From: Robert Ramey (ramey_at_[hidden])
Date: 2004-08-31 17:16:23
> Hello again,
> I have started using your serialization library. It is working pretty
> well, but I have run into a few small problems:
> 1) No serialization for bitset: No big deal, because I can just
> convert to ulong, but I was surprised it wasn't there.
Feel free to add it in along with a test. I would like to see people adding
serialization bit by bit to the existing data structures as the need becomes
apparent. We're coming to the view that these things should be added to the
data structures themselves rather than the serialization library. I'm
trying to get myself out of the business of serializing things.
> 2) I have a text archive with a bunch of pairs of strings. I want to
> append another pair. There doesn't seem to a way to append items
> to an archive.
LOL - an interesting question that only recently - (in the last couple of
months) occurred to me.
There is no reason that you can't create an archive and just append to it as
many times as you see fit.
Oa << t;
Oa << t;
EXCEPT that the t (and its constituents) should have its serialization trait
set so that memory tracking is turned off. Otherwise, copies subsequent to
the first one won't copy any data - just a pointer to the original.
I have considered making and testing an example of such a thing, but I've
been busy. To support this and make a good example what is really needed
a) another archve construction flag - "no_tracking" to suppress memory
tracking for the archive regardless of the setting for each individual type.
b) serialization added to boost::any and/or boost::variant. Probably doable
but maybe a little tricky.
In this way one could just save willy-nilly anything to the archive and load
later. This would be very interesting for things like database transaction
logs which want to implement rollback/rollforward and things like that. It
would also make a dynamite log for debugging.
Again, feel free to explore this at your leisure.
> 3) similarly, if I'm reading items from an archive, there is no simple
> way to keep reading until the end of the file. I have to catch the
> exception, which seems wrong for such an unexceptional
> circumstance. Setting a fail bit as with streams would be nicer.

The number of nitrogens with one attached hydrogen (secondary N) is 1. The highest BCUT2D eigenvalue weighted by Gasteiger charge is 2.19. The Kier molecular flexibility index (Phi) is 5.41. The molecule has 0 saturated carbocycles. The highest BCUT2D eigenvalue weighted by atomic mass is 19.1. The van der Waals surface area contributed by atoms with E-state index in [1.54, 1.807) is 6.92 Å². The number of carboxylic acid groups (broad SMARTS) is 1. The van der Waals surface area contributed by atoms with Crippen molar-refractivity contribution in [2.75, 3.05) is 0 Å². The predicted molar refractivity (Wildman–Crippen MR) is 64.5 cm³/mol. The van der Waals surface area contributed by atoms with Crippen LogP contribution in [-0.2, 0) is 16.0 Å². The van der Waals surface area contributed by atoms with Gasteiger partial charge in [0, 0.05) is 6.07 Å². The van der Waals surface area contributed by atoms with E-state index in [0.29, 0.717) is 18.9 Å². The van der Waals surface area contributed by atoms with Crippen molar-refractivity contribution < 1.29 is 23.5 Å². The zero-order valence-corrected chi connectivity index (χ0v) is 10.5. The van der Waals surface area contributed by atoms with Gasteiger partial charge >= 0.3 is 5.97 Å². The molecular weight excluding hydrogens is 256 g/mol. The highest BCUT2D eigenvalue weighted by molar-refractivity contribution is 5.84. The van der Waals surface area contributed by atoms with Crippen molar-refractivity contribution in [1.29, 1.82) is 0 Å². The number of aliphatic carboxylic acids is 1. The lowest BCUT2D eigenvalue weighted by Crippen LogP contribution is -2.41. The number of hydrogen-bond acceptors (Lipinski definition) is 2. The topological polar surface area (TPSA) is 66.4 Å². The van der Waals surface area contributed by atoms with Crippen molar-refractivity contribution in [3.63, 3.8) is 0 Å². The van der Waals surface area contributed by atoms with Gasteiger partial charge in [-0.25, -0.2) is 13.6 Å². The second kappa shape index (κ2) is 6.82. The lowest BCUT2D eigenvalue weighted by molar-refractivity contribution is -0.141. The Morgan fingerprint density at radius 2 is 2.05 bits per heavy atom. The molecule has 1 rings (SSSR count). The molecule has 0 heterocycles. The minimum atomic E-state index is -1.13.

Checking the fail bit on the stream before reading the next archived item
should work. It's intended to anyway. If it doesn't work it's a bug. There
might be a little tweaking required as I didn't test for this specifically.
If you try this and it doesn't work and you find the oversight let me know
and I'll add the fix. Better yet, make and test a small test and submit it
to me and I'll add it into the test suite.
> However, you could take the view that you should always know what
> is in the archive, and to have a method of failure that does not
> throw an exception would invite errors. That suggests that a
> constructor flag might work (e.g. throw_on_eof default to true).
I recently discovered that one can set a flag on an input stream so that an
attempt to read past eof will throw an exception. This would leave all
options open. After learning ths I'm considering removing the code that
checks the fail bit as I would like to leave the flexibility for the user
and make the serialization library smaller. BTW the fail bit means - "the
next operation is expected to fail", NOT "the last operation failed". This
confused me for quite a while until I actually carefully read the
documentation for stream rather than presuming what I thought was obvious.
> 4) A minor point: It would be nice to be able to construct an archive
> with a boost::filesystem::path, instead of creating an fstream and
> then using that to create the archive. It is certainly nice that I
> can attach an existing stream to an archive, but directly using a
> path would reduce some clutter. It would also make it a little
> safer, because I couldn't accidently insert something into the
> stream that was not serialized.
Feel free to make your own - it should be trivial exercise. It should be
easy to do deriving from any of the current archives. Polymorhphic archive
works this way. Its one template that "adapts" any archive it's applied to.
Also the current setup is specifically designed to permit serialized data to
be embedded within some other data stream if the user requires it. I haven't
specifically tested this either.
> I have read large parts of the discussions when you were submitting
> your library, but not all. If I have missed something, you can just
> point me to it.
Seems like you've pretty much got it. The thing that takes special care is
the serialization of pointers through abstract base pointers. This works
fine but there are a couple of non-intuitive aspects that can trip you up.
The manual is pretty complete. This is mostly because I kept adding to it
as questions kept coming up on the list. So I would hope that one can
understand and use the package without going back and trolling through the
If you don't mind, I'm posting this to the list. Your questions are
interesting, good grist for the list, and help diminish the frequency of the
same questions getting asked multiple times.
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